I could go on and on about the negatively skewed ratings sites, but here are several things to consider: 1) How do you know if the rater has actually been there, 2) How do you know what the rater is accustomed to, 3) How do you know if the rater has personal reasons to see the rated facility fail or not,

Remember that first and foremost, value is defined as the perception of usefulness in providing a desired item or service. I have a decent job making just north of $30/hour but I'm a twice divorced sexagenarian whose previous spouses decimated any chance of ever having good scores again, and in my instance, Carvana was infinitely better than the alternative buy here pay here rip off joints people in my situation normally are presented with.. They also deliver what they say they will.

If I have any reservation at all about my purchase, it's that the stated color of 'blue' while technically accurate (as defined and listed by the manufacturer), but in person it's more gray than blue. Oh and a 200hp/ 195ft/lb torque engine makes for difficult starts in the winter :) But those are most definitely NOT the fault of Carvana.
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    Cobra9652
  • July 16, 2019
I have bought more used cars in my lifetime than I care to admit. I have purchased three with Carvana and could not be happier. When the dealers start letting me test drive for a week, then test drive another and another for a full week, or undo any deal in seven days and not even ask the reason,.... Then I may return to the dealer. I would also want them to charge the same dealer prep fees as Carvana (zero dollars), let me bypass the vin etching, paint protection, fabric protection, credit life, gap insurance, lifetime oil changes, etc. without a finance manager whining and wringing his hands. I also want a free 100 day warranty on my vehicle regardless of mileage or model year. Yeah, I think this is a new way to buy a car and I’m an old guy that finds it refreshing. I am looking for a car for my granddaughter now, at guess where?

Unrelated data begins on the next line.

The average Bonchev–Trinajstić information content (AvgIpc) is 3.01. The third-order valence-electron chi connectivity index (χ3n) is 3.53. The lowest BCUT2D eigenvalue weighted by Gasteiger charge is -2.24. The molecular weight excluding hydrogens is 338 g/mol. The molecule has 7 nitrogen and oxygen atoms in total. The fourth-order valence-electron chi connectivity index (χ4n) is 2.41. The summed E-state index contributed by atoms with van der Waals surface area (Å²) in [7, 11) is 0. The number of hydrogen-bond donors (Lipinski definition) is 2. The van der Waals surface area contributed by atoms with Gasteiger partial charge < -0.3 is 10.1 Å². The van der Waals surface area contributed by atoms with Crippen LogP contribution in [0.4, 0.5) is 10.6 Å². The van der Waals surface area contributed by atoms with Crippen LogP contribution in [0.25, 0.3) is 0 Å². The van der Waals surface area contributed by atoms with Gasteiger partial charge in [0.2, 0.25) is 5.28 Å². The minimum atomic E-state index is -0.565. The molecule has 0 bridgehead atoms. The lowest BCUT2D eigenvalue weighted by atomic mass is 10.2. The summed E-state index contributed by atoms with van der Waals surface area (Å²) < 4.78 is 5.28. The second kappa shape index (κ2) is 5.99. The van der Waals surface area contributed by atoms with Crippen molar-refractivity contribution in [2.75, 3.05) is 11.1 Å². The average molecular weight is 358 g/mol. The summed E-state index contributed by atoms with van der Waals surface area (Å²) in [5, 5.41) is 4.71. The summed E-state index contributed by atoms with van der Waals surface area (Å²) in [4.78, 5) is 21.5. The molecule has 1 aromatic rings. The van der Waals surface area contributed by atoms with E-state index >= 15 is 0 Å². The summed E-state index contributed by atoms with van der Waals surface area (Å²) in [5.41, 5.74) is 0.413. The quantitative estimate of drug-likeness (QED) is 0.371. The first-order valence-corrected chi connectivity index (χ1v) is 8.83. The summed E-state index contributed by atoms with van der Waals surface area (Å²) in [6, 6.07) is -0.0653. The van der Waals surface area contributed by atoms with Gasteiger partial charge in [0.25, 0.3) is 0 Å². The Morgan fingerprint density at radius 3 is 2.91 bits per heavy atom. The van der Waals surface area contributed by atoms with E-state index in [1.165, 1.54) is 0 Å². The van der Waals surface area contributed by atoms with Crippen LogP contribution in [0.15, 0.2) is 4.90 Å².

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    Leighann Scott Boland
  • August 7, 2019
This has been a bad experience since the beginning - and unfortunately, it's not over. My coworker had a great experience with Carvana, so we decided to give it a try....And even if you have
a good experience, be prepared to have to wait hours for a call back on even the smallest issue.....We loved the first car we test drove - a 2014 Expedition - but it had a slow leak in the front tire. We notified Carvana and made arrangements for them to pick up the car. In the meanwhile, we found that my husband's financing terms with Carvana were much better than what I had been quoted. We asked that when they returned to car to us, we switch the financing to him. Then Carvana lost the car. Then Carvana said the car had been promised to someone else. Then Carvana said we could get the car..... The car was returned to us 7 days later. That afternoon when we went to drive it, the low tire pressure light was on. When we called Carvana about the tire, they said that the slow leak had been noted but since we had decided not to purchase the car (not true) they had chosen not to fix it. (Even if we had decided not to purchase the car, it was a known defect that they chose to ignore.) We were told that we'd need to take the car to an ASE certified technician and that Carvana would cover the repair - including the $50 deductible. Of course, to find an ASE certified technician, I had to log into their 3rd party warranty site using our Carvana paperwork. Guess what - Carvana hadn't entered the paperwork, so we had to wait another 24 hours. After taking the car in, the mechanic called and told us that Carvana had refused to pay for the tire and that he'd discovered a "significant" leak in the power steering line. My husband and I tried calling Carvana back beginning at 3pm today. Finally, after 7pm, someone chose to call us back. In a way, the fact that they didn't fix the leak was a blessing since the mechanic found the power steering leak. Carvana's unwillingness to accept responsibility (they continue to call this a miscommunication) is mind boggling. We still haven't gotten confirmation from Carvana that they are paying for the tire, but you better believe that we will never ever darken the door of this slap dash sorry excuse for a dealership again. As my husband said, we're going back to Carmax where they treat us like customers, not suckers.